Date
22 October 2017
Patients sometimes have to wait three hours to get their prescriptions from our public hospitals due to the shortage of pharmacists. Photo: haikuhealth
Patients sometimes have to wait three hours to get their prescriptions from our public hospitals due to the shortage of pharmacists. Photo: haikuhealth

Public hospitals need massive dose of improvement

In recent years, Hong Kong has witnessed a continued deterioration in the quality of service of our public healthcare system, causing mounting concern among the public over whether our government is still capable of taking care of the health of its citizens.

For example, between 2013 and 2014, a total of 49 severe medical accidents and 94 medical mishaps that involved high health risks were recorded in public hospitals, the highest number since 2007.

In October 2007, the Hospital Authority (HA) introduced a new and unified reporting mechanism on medical accidents and mishaps into our public hospitals. It has failed to prevent medical accidents in public hospitals from running rife.

Apparently, there must be something else going wrong with our public healthcare service which leads to a continued surge in medical accidents.

And if you ask any frontline nurse or doctor about the root cause for the increasingly rampant medical accidents in public hospitals, I bet their answers are very likely to be the same: serious lack of staff.

In fact, it is not news that over the years our public hospitals have been plagued by an acute shortage of nurses, doctors and other medical workers specializing in different fields, and the situation is just getting worse, not least because the HA has remained obsessed with building new hospitals and purchasing new equipment while ignoring the importance of nurturing talent and recruiting new blood.

Figures provided by the Association of Hong Kong Nursing Staff might give you an idea of how badly things are going on in our public hospitals: for example, the average nurse-to-patient staff ratios in our public hospital is 1:11, and usually 1:23 during night shifts, almost five to six times worse than the international standard of 1:4 to 6.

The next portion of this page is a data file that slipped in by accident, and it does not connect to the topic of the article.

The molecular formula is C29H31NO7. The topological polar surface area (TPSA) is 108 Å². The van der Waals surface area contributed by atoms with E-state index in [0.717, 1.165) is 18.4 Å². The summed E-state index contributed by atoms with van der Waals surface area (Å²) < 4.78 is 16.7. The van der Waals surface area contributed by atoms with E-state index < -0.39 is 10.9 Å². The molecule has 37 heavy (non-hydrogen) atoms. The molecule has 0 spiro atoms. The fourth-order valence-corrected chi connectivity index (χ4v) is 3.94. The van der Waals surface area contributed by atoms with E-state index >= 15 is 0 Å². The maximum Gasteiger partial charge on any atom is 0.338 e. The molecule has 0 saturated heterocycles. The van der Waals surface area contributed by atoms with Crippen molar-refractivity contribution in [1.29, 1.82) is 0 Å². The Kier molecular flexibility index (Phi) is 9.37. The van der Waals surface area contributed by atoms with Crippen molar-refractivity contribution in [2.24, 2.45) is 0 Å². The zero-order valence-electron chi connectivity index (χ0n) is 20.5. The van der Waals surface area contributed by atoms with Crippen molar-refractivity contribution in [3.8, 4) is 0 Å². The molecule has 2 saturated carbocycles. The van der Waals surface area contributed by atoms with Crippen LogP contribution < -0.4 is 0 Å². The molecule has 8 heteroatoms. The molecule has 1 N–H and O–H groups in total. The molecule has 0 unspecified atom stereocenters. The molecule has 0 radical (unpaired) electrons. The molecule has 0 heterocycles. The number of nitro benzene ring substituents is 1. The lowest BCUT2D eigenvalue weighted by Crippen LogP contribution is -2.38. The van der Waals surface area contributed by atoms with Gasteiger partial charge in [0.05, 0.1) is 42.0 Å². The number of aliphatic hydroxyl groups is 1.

On the other hand, a physiotherapist often has to treat as many as 20 patients in a single shift, not to mention that the shortage of pharmacists has led to prolonged waiting time of patients for their prescribed drugs.

Unfortunately, the Report on the Strategic Review on Health Care Manpower Planning and Professional Development published by the HA last month is simply missing the point and fails to address the fundamental issue of severe staff shortages in our public hospitals.

As such, I strongly urge the HA to tackle the issue of staff shortage in our public hospitals immediately by enhancing staff retention and stepping up its efforts in recruiting new medical workers through measures like improving the current nurse-to-patient staffing ratios, scrapping the wage freeze for newly hired staffers, making sure salaries are commensurate with qualifications and experience, as well as substantially improving the employment conditions and promotion opportunities for medical workers.

It is time for the HA to take massive and decisive action to address the issue.

This article appeared in the Hong Kong Economic Journal on July 12

Translation by Alan Lee

[Chinese version 中文版]

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RT/RA

Legislative councilor and head of nursing and health studies in the Open University of Hong Kong

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